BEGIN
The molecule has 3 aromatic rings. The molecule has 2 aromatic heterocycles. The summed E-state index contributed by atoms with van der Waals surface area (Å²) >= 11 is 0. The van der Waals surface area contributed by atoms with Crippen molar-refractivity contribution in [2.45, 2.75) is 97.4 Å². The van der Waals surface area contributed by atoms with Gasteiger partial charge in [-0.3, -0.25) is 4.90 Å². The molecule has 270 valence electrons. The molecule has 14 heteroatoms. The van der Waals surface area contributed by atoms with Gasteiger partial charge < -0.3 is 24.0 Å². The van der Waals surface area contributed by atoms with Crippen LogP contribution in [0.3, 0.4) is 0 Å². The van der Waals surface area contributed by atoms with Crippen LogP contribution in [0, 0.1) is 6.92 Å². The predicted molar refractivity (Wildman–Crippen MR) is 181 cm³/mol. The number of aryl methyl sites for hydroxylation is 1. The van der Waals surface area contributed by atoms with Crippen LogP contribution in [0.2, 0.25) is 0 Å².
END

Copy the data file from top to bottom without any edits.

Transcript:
The molecule has 3 aromatic rings. The molecule has 2 aromatic heterocycles. The summed E-state index contributed by atoms with van der Waals surface area (Å²) >= 11 is 0. The van der Waals surface area contributed by atoms with Crippen molar-refractivity contribution in [2.45, 2.75) is 97.4 Å². The van der Waals surface area contributed by atoms with Gasteiger partial charge in [-0.3, -0.25) is 4.90 Å². The molecule has 270 valence electrons. The molecule has 14 heteroatoms. The van der Waals surface area contributed by atoms with Gasteiger partial charge < -0.3 is 24.0 Å². The van der Waals surface area contributed by atoms with Crippen LogP contribution in [0.3, 0.4) is 0 Å². The van der Waals surface area contributed by atoms with Crippen LogP contribution in [0, 0.1) is 6.92 Å². The predicted molar refractivity (Wildman–Crippen MR) is 181 cm³/mol. The number of aryl methyl sites for hydroxylation is 1. The van der Waals surface area contributed by atoms with Crippen LogP contribution in [0.2, 0.25) is 0 Å².